The FFI group’s superior performance corroborates previous research findings (e.g. Hernández, 2008, 2011; Lingli & Wannaruk, 2010; Parviz & Gorjian, 2013; Rafieyan et al., 2014; Spada et al., 2014) which suggest a marked positive FFI effect on the acquisition of grammar and pragmatics.

The second research question sought potentially significant differences in the students’ gain in linguistic and pragmatic knowledge. Statistically significant differences were found in the FFI group’s performance on the GST and DCT, but more so on the DCT, which may suggest that FFI has a greater effect on pragmatic than on linguistic knowledge acquisition.

This difference may be attributed to the integration of more than one FFI technique in teaching the speech acts, as grammatical structures and speech acts were presented through input enhancement dialogues to enable the learners to recognize the speech act and its underlying form in actual use. Consistent with Izumi’s (2002) findings, combining FFI techniques potentially improves learning through cognitive engagement, which enables learners to store knowledge in a more memorable manner.

Moreover, the life-like input enhancement dialogues may have provided learners with opportunities for linguistic and pragmatic practice for first-hand experience of utility of these speech acts in everyday life. These opportunities are instrumental for developing pragmatic knowledge (Omaggio-Hadley, 2001; Simpson, 1997), as learners are provided with opportunities to practice a variety of functions likely to be encountered in the target language.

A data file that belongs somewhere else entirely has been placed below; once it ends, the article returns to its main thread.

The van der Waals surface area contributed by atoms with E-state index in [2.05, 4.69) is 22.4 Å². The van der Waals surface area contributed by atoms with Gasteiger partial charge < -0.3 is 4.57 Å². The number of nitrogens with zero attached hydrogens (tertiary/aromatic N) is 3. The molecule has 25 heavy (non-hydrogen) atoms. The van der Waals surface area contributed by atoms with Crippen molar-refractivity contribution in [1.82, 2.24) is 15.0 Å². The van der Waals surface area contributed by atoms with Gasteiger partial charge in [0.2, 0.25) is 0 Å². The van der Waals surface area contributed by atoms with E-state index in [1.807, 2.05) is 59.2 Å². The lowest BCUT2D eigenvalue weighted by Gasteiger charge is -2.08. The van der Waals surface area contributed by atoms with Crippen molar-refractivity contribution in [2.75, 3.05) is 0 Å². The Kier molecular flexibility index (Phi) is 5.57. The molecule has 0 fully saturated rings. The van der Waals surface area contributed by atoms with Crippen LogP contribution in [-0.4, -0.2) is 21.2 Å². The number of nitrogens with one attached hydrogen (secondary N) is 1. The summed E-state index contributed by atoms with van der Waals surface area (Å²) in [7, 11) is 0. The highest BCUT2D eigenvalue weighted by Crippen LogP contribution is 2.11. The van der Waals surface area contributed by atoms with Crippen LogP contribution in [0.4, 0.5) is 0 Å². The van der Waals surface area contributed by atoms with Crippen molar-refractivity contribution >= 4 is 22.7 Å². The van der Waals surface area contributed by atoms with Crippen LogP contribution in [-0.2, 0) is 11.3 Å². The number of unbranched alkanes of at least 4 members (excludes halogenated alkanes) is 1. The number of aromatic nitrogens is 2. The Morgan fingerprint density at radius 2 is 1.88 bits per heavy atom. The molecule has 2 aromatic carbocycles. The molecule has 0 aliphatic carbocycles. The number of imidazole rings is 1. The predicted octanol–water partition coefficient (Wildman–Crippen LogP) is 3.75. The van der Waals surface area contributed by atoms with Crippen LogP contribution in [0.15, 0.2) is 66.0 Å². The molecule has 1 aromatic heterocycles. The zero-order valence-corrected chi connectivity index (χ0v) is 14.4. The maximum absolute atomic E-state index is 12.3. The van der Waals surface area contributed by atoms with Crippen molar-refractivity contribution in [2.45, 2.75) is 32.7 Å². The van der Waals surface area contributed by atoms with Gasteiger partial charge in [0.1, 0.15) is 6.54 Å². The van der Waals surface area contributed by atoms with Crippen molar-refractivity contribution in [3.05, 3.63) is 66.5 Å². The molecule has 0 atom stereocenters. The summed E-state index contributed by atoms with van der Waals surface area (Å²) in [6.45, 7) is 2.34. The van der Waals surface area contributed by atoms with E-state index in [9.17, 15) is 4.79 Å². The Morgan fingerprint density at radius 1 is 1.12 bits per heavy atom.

Furthermore, the participants were found to be more interested in learning speech acts than grammar, which may be partly responsible for the relatively superior pragmatic knowledge acquisition. The participants seemed to realize the utility of learning the speech acts in their lives and career, which culminated in immense interest in learning and producing speech acts.

Conclusions and recommendation

The contribution of this research has been four-fold. First, explicit grammar instruction has potentially raised the participants’ awareness of grammar. Second, pragmatic instruction has potentially provided the participants with pragmatic knowledge. Third, the three FFI techniques have engaged the participants in various cognitive processes which potentially catalyzed their language learning and, eventually, language use. Fourth, integrating grammar and pragmatic instruction has potentially fostered each participant’s overall communicative competence (in which his/her grammatical competence is subsumed).

Based on the current findings, it is recommended that EFL instructors make use of FFI instruction, as it has proven effective in this particular context. It is also recommended that EFL instructors opt for teaching pragmatics, as instruction has been found to positively affect learners’ pragmatic knowledge.

Further research is recommended on the effect of other FFI techniques on other language aspects in both basic and tertiary education. A more diverse sample with a longer instructional interim may improve the generalizability of the current findings.


  1. Abadikhah, S., & Shahriyarpour, A. (2012). The role of output, input enhancement and collaborative output in the acquisition of English passive forms. Journal of Language Teaching and Research, 3(4), 667–676 Retrieved 7 June 2017 from

    Article  Google Scholar 

  2. Al al-Bayt University (2015). Retrieved 7 June 2017 from

  3. Al-Damiree, R., & Bataineh, R.F. (2016). Vocabulary knowledge and syntactic awareness as potential catalysts for reading comprehension among young Jordanian EFL students. Journal of Teaching and Teacher Education (University of Bahrain), 4(1), 53-59. Retrieved 7 June from http://journals.

  4. Al-Qeyam, F. R., Bataineh, R. F., & Smadi, O. M. (2016). The effect of form-focused instruction on learning and retaining pragmatic knowledge among Jordanian EFL tertiary-level learners. Journal of International Doctoral Research, 5(1), 28–50.

    Google Scholar 

  5. Assaf, S., Al-Shboul, Y., & Alodwan, T. (2012). In-service teachers’ views of form focused instruction (FFI) and communicative meaning-oriented instruction (MOI): The case of Jordan. European Journal of Social Sciences, 30(10), 79–91.